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Constable Country in East Bergholt under threat by proposal for 144 homes

PUBLISHED: 18:11 15 January 2015 | UPDATED: 18:11 15 January 2015

The homes would be about a mile and a half from Flatford, where Constable painted The Hay Wain, his most celebrated work, as well as The Leaping Horse and Willy Lotts House.

The homes would be about a mile and a half from Flatford, where Constable painted The Hay Wain, his most celebrated work, as well as The Leaping Horse and Willy Lotts House.

Archant

The Suffolk countryside immortalised by John Constable is under threat by a proposed development which could bring almost 150 homes to the village where the landscape painter was born and raised.

The site on the outskirts of East Bergholt where the proposed development for 144 houses would be built.The site on the outskirts of East Bergholt where the proposed development for 144 houses would be built.

Developers have proposed building the new housing estate, which would include a mix of 50 affordable homes, 94 town houses and several apartments, on agricultural land on the outskirts of East Bergholt.

The homes would be built around a mile from Flatford, where Constable painted The Hay Wain in 1821 as well as The Leaping Horse and The Lock.

Peter Dent, chair of the campaign group Action East Bergholt, which formed in the wake of the proposals, said they are determined to protect the artist’s legacy which he feared could be “swallowed up” by “inappropriate developments”.

He said: “East Bergholt is the birthplace of John Constable and even in his day the area was known as Constable’s Country.

The site on the outskirts of East Bergholt where the proposed development for 144 houses would be built. Pictured: Peter Dent, chair of the campaign group Action East Bergholt.The site on the outskirts of East Bergholt where the proposed development for 144 houses would be built. Pictured: Peter Dent, chair of the campaign group Action East Bergholt.

“Many of his most famous paintings are of scenes here and most people would cite them if asked to exemplify an English rural landscape.

“Hardly anyone could fail to recognise The Hay Wain, from table mats and tea towels, greetings cards to posters.

“The V&A’s recent Constable exhibition had paintings and sketches of East Bergholt scenes still recognisable today but are very much at risk from being swallowed up by inappropriate developments.”

He added: “What the villagers cherish is the fact that East Bergholt is a village, not a town. It is a diverse and vibrant community – a community aware of the importance of Constable’s legacy and with a strong determination to see it passed on to future generations of residents and visitors alike.”

Mr Dent said East Bergholt Parish Council have been working on a Neighbourhood Plan for more than a year, adding: “This will, once adopted, carry real weight in all planning decisions. All residents of the parish have been asked what it is they value here and how they would like to see the village develop over the next 20 years.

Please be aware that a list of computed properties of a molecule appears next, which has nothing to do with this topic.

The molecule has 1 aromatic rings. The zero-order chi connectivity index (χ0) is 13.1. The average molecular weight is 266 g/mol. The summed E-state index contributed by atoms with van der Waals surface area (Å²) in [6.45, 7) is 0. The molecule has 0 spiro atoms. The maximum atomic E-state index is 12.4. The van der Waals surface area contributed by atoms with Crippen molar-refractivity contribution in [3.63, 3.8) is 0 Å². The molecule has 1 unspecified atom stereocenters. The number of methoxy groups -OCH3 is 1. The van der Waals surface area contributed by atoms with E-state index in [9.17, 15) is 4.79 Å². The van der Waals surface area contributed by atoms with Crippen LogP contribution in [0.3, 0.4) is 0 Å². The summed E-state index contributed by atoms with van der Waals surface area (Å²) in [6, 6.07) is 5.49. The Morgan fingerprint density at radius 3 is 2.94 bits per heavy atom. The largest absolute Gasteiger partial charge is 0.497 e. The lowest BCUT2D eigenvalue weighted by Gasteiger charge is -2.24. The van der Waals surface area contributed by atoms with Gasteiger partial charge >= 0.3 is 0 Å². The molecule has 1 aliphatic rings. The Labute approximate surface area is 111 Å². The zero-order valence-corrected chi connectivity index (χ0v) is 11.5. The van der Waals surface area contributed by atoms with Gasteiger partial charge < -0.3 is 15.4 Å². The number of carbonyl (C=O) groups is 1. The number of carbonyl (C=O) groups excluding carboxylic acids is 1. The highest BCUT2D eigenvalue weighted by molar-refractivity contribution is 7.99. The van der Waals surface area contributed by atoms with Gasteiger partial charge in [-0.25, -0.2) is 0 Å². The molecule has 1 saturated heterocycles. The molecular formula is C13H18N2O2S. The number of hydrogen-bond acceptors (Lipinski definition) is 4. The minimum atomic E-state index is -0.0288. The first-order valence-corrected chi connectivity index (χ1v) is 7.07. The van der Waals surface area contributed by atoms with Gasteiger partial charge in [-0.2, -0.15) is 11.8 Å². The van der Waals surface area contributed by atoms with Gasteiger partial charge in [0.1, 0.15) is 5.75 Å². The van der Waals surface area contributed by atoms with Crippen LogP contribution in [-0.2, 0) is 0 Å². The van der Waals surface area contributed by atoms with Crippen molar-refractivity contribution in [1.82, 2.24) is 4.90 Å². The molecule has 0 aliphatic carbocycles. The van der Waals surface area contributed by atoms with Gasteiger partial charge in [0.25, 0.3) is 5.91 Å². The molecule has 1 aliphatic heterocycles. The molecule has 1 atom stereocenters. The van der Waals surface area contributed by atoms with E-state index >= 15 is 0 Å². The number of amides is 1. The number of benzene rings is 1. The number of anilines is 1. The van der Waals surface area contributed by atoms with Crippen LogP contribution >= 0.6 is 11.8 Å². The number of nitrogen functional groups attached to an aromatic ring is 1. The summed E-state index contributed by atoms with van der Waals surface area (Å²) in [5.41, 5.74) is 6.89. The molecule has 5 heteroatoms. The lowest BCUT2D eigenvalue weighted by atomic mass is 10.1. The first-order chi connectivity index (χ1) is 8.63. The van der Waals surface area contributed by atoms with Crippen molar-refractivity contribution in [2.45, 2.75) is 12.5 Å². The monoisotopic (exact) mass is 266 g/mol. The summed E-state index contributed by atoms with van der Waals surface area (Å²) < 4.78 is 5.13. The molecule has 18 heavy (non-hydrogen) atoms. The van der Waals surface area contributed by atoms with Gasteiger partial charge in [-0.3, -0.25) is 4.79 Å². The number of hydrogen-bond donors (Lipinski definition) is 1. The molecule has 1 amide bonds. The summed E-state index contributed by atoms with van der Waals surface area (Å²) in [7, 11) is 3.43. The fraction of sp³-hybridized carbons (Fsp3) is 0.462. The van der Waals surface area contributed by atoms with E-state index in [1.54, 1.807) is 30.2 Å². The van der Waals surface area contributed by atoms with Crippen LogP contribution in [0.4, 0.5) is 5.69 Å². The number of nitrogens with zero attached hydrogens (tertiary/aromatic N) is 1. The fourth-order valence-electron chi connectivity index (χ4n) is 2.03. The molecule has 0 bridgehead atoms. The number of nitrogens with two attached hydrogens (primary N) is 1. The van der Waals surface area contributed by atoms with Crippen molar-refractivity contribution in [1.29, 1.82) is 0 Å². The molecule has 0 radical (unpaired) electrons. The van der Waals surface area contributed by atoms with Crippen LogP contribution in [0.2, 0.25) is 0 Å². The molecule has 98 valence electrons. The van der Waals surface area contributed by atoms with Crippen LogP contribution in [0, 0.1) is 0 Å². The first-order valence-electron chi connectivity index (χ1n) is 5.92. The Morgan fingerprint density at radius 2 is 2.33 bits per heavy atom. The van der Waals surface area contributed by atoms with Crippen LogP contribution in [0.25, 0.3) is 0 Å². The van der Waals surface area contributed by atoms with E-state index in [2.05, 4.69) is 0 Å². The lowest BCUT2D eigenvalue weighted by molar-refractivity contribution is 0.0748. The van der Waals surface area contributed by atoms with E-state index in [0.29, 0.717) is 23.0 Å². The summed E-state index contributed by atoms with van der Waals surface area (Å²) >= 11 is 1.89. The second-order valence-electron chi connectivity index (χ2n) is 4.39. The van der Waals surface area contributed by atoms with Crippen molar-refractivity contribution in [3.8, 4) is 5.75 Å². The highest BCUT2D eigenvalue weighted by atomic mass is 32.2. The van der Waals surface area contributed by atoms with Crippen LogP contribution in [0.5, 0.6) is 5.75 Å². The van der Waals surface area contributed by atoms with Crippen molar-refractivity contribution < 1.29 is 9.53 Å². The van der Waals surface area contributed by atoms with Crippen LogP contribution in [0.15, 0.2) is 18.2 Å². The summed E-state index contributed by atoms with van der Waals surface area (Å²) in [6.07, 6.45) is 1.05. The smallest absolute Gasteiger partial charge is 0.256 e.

“The data from a 26 page questionnaire is being processed now. It is already apparent that the vast majority favour sensitive, moderate growth with no one development exceeding 15 homes and no large developments.

“It is clear no decisions on developments, particularly if large in scale, should precede the adoption of the Neighbourhood Plan.”

Around 2,250 people live in East Bergholt and it is estimated that the development would increase the number of homes in East Bergholt by around 15%. The village lies within the Dedham Vale and Stour Valley, an area of outstanding natural beauty.

Bidwells and Knight Developments have published “emerging proposals” for a mix of apartments, town houses and bigger homes but have yet to submit a planning application to Babergh District Council.

The housing estate would be built on a site off the B1070 – adjacent to Moores Lane in East Bergholt.

All 144 homes will be a mixture of one to five bedroom properties including apartments, detached houses and terraced properties.

A pre-submission consultation was held at the village hall in East Bergholt in November last year to gather public opinion.

A spokesman for Knight Developments said no-one was available to comment.

Bidwells did not respond to requests for comment.

But on the Bidwells ‘pre-application consultation’ website, it states the proposed site is “on the northern side of East Bergholt, in a sustainable location, within walking and cycling distance of a wide range of local services and facilities in the village”.

It states a number of assessments have been undertaken, including a landscape and visual impact assessment and an archaeological appraisal.

Documents on the website state: “There is a clear identifiable need for new affordable and market homes, both in the Babergh District and also the local vicinity.

“There were 22 houses on the Affordable Housing Register in 2009 and 57 households were identified in Local Housing Needs Survey dated July 2010.”

An “avenue” of trees will act as a “visual screen” on Moores Lane and the B1070 and a proposed planting of a woodland would also create a “buffer zone” between the development and the A12.

It adds: “Since housing creates the fabric of villages and forms the boundaries of public space, homes must be designed in a wider social context. To create and enhance East Bergholt as a sustainable community, the housing development may provide a mix of uses which also includes workplaces, business/commercial facilities, together with attractive and safe public spaces.”

Houses would be positioned to “maximise solar gain, reducing the demands on heating requirements”.

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